In the immediate aftermath of 9/11, many cars, many of them SUVs, brandished American flags. Nearly three years later, many cars sport yellow ribbons in continued support of our troops. One of Bush's favorite lines of late, in a dig at what he says is Kerry's indecisiveness on Iraq, is, "There is nothing complicated about supporting our troops in combat."Let's leave aside the snarking at ordinary Americans and think about the policy options here. First, the United States could develop its Alaskan and Floridian reserves, and explore around its shores of the Great Lakes. (I leave aside a somewhat more obvious question: why are those other countries willing to sell oil to the U.S. so cheaply?) Second, hybrid technologies are an adaptation to circumstances. The Europeans chose long ago to tax gasoline steeply and use some of the money to underwrite the operating deficits of their passenger railroads. (Some of them sold their freight railroads to North American companies, but that's another matter.) The Northeast Corridor, where Mr Jackson lives, is about as crowded as much of Europe. There is something called states rights: perhaps those states could tax gasoline heavily and use the revenues to underwrite the operating deficits of their commuter railroads -- perhaps even to buy the Acela service from Amtrak. Some of us enjoy more open space and more separated cities. Third, Senator Kerry is not off base introducing safety as a reason for people buying sport-utes. (They could buy larger cars if we didn't have those automotive fuel economy standards that effectively ban larger cars.) Mickey Kaus (scroll down -- 3.17 am) has done some groundwork.
The Democrats on the defensive about defense at their recent convention also tried to sound as uncomplicated as possible on supporting troops in combat. The need to appear uncomplicated has prevented politicians from asking a more complicated question: whether the best way to support our troops mean changes at home so we do not have to send them abroad in the first place to protect "our" oil.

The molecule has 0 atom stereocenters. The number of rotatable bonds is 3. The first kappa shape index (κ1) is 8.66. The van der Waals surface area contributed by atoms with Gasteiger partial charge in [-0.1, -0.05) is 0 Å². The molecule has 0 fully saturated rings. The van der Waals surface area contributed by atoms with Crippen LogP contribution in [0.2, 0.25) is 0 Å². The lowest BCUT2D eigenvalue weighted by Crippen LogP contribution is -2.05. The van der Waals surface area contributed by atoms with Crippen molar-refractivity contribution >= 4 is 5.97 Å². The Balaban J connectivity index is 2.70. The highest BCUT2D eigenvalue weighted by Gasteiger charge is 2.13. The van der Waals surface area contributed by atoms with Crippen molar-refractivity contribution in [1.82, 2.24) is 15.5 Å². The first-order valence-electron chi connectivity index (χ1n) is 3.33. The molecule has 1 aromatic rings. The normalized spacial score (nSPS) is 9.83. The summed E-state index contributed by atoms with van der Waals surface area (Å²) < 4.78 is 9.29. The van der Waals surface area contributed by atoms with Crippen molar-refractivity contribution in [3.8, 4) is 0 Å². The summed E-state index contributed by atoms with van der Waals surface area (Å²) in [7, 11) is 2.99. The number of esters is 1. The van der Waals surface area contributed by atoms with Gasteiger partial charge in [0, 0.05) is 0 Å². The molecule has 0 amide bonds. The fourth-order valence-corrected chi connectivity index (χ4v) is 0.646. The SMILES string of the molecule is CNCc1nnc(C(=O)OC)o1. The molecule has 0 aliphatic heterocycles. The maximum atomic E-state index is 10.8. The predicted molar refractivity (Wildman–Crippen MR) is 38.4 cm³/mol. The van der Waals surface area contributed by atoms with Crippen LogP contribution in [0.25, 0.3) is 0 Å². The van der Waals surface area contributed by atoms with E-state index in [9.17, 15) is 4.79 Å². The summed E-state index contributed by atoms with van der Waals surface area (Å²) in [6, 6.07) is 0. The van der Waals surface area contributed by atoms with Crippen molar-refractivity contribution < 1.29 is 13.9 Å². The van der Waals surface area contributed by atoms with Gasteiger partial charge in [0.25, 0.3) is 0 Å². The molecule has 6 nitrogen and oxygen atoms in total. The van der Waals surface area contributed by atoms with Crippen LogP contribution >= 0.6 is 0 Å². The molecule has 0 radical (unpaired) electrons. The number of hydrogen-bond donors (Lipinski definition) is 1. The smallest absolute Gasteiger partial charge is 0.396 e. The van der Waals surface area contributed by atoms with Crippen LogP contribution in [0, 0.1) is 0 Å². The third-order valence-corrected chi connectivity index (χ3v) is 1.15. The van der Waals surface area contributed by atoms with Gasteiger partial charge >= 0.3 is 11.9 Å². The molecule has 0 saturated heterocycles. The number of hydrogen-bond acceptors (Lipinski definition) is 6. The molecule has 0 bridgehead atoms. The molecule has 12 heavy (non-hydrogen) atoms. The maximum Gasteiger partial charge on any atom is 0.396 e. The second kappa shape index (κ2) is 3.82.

That question, of course, is seen as too offensive, even when the current issue of Fortune magazine publishes a 6,300-word article on how the nation needs to stop its "two-decade oil pig-out, gorging like oversized vacationers at a Vegas buffet." We have pigged out to the point where imported oil has gone from 30 percent of our supplies to 60 percent in the last three decades.
One of Fortune's four major prescriptions is -- surprise! -- improved fuel economy. "The real market test will occur in coming months as the frugal efficiency of hybrid technology is married to the profligate embodiment of conspicuous consumption: the SUV," Forbes wrote. Even that is an arrogant American solution. While Europeans long ago simply went to smaller cars, here we are, performing the equivalent of open-heart surgery on an elephant, offering it the engine of a hummingbird. It might work, but it would work better if Americans were simply not so vain.
So Americans want to drive a great big SUV? There's no news there. The news will be if Kerry finds a way to say that this is not a terrific way to be an American.
Here's a study that--if I read it right-- tries to correct for variables like negligence, age of driver, speeding, etc. It concludes that pickup trucks, not SUVs, are the problem. SUVs do kill more third parties (e.g. other drivers, pedestrians) but they save the lives of those in the SUVs, and the second factor outweighs the first by over a thousand lives a year.Perhaps the essential element in highway safety is -- reduced transgressiveness! Kaus, again:
For example, are "vans" the safest category, in terms of occupant deaths-per-mile, because the vehicles are safe or because vans (especially minivans) are mainly driven by cautious, milquetoasty moms? Is the Toyota 4-Runner relatively unsafe because it tends to roll over--or do 4-Runner drivers roll over so often because they tend to be aggressive young jerks?The "jerks" hypothesis probably works for the pickup truck operators, too, especially those driving pickups that look like small Kenworths.